Next Article:Establishment of Web Histreet: search postwar Okinawa history articles via a website

[Similar Articles]




Original Page: http://english.ryukyushimpo.jp/2017/04/18/26772/



Sent from my iPad

Maritime Moustaches

Able Seaman Thomas Fleming Walker in the uniform of the New South Wales Naval Brigade circa 1900. ANMM Collection 00054875. Gift from John Walker.

Able Seaman Thomas Fleming Walker in the uniform of the New South Wales Naval Brigade circa 1900. ANMM Collection 00054875. Gift from John Walker.

Moustaches were big in the late 19th century. Really big.

As the wielder of a reasonably large moustache, I thought I might look into the museum's collection of photographs and see how many and what sorts of moustaches are there. My hunch was correct – there are hundreds and hundreds of them. From nice thick 'chevrons', to the simple 'English style', to the classic 'handlebar' and even a few 'walrus' and 'toothbrushes'.

Was there a particular 'maritime style' though? After looking at quite a few moustaches of sea captains, stewards, engineers and crew, I could not see one that differed from the general facial hair trends. There do appear to be differences between the officers of ships and their crews that probably reflect available time and money as much as an effort to impress. The waxing and curling and general care of outrageous moustaches was expensive.

Unidentified man with a moustache (and beard). Samuel J Hood Studio ANMM Collection 00036910.

Unidentified man with moustache (and beard). Samuel J Hood Studio ANMM Collection 00036910.

Still, the more hirsute average sailor could certainly have a large drooping walrus moustache and a captain might go for the short and simple toothbrush style made famous by Charlie Chaplin and infamous by Adolf Hitler.

Unidentified man with a 'toothbrush' moustache. Photographer William James Hall ANMM Collection 00013206.

Unidentified man with a 'toothbrush' moustache. Photographer William James Hall ANMM Collection 00013206.

Moustaches were linked to expressions of masculinity as much as style. In the mid-nineteenth century beards and sideburns were all the rage and apparently outward signs of virility and good health. By the 1880s, the introduction of personal safety razors gave expression to the more creative moustache style – and a very 'modern man'.

While there were obvious trends in moustaches, whiskers and beards during the 19th and 20th centuries, trying to date a photograph or painting by facial hair styles is not always easy. Individual styles change and get recycled constantly.

Here is a selection of some of the many moustachioed figures in the National Maritime Collection.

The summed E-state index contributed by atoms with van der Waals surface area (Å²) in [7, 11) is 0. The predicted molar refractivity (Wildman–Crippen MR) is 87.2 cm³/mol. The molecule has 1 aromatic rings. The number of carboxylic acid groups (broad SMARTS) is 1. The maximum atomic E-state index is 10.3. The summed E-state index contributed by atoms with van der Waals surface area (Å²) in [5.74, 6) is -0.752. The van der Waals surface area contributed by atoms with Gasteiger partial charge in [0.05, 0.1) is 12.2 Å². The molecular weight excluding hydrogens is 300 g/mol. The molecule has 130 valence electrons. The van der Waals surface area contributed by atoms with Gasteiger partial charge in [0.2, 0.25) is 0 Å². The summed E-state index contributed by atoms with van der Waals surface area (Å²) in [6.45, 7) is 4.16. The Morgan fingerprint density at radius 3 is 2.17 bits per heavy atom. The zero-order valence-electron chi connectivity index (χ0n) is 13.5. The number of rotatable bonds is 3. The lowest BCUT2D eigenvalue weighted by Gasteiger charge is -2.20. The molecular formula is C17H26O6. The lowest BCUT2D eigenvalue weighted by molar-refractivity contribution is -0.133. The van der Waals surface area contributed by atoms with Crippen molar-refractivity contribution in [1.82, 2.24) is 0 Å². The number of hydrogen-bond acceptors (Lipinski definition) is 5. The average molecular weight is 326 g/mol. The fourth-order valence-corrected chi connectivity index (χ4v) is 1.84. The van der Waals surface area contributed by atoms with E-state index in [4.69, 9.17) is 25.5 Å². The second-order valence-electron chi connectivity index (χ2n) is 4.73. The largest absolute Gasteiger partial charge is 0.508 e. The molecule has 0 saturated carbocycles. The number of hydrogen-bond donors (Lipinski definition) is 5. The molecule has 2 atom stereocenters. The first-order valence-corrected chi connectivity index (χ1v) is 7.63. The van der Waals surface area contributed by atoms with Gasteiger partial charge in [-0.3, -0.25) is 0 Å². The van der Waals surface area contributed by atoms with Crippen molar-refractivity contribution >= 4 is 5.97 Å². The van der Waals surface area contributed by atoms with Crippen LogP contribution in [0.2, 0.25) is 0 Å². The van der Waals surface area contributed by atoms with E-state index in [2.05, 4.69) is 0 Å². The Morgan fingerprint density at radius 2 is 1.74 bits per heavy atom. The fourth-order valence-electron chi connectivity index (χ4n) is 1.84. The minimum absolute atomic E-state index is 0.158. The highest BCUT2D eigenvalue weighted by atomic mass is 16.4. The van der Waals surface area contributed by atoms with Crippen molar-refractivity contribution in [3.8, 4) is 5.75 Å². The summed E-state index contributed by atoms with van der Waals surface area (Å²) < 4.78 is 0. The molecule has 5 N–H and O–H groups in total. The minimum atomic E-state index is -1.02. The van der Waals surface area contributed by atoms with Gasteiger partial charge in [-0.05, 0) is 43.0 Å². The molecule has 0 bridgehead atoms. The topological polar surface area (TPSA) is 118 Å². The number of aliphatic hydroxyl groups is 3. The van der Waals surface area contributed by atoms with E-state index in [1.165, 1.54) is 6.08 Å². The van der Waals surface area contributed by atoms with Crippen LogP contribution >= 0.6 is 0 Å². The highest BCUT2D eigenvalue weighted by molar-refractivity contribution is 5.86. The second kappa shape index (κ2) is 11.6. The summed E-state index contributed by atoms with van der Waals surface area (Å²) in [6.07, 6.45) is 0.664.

Possibly 'Strongman' Stephen P Cohen. ANMM Collection ANMS1032[014]_01, donated through the Australian Government Cultural Gifts Program by the Williams family, descendants of Beatrice Kerr.

Possibly 'Strongman' Stephen P Cohen. ANMM Collection ANMS1032[014]_01, donated through the Australian Government Cultural Gifts Program by the Williams family, descendants of Beatrice Kerr.

— Dr Stephen Gapps, Curator

Explore our collection for more vintage fashion inspiration and marvellous moustaches.



Original Page: https://anmm.wordpress.com/2017/04/19/maritime-moustaches/



Sent from my iPad

World War I: The Library of Congress Memorial Tree

Tree planting ceremony. Photo by Underwood & Underwood, Dec. 7, 1920. Prints and Photographs Division.

Tree planting ceremony. Photo by Underwood & Underwood, Dec. 7, 1920. Prints and Photographs Division.

The Library's Thomas Jefferson Building is bordered by a number of impressive trees. One of them, a Japanese elm at the southwest corner of the building, was planted on Dec. 17, 1921, in memory of four Library of Congress staff members killed while serving in World War I. According to an article published in the Jan. 1, 1921, issue of the Library Journal, the planting of the tree was supervised by Superintendent of Building and Grounds Bernard Green. The article includes this photograph of the ceremony, which can be found in the Prints and Photographs Division.

The Library's service flag, bearing 95 stars for all Library staff members who served, is stretched out in the wind. The day looks bright, but it must also have been cold. The crowd members wear hats and thick coats, but Librarian of Congress Herbert Putnam, addressing them in the photo, has taken off his hat. Behind him, the American flag flies at half-staff on the Jefferson Building.

Putnam paid tribute to the four men, Cpl. Charles Chambers (312th machine-gun battalion), 1st Lt. Edward Comegys (11th Aero squadron), Cpl. Frank Dunkin (54th U.S. Infantry) and Cpl. John Wheeler (U.S. Signal Corps). Out of the 250 men employed by the Library, 89 had enlisted and four never returned.

A.L.A. Library War Services Headquarters in the Library of Congress. 1918 or 1919. Prints and Photographs Division.

A.L.A. Library War Services Headquarters in the Library of Congress. 1918 or 1919. Prints and Photographs Division.

Chambers worked in the Smithsonian Section, Comegys and Dunkin worked in the Copyright Office and Wheeler was a member of the building maintenance force. Putnam wished to say more about their service but lamented that the "details of it are meager and unequal." The available information was that, like many military deaths of World War I, the four men died from disease, not combat. He offered some information on their service:

Of the service – and character – of Lieutenant Comegys, his first Commanding Office, Captain Powell [who attended the ceremony], is to say something. He alone, of the four was killed in action – in the St. Mihiel drive. Dunkin also was in fierce fighting in which he showed both dash and grit. But it was not in action but in hospitals that he and Chambers came to their end – and both from pneumonia due to exposure in the trenches.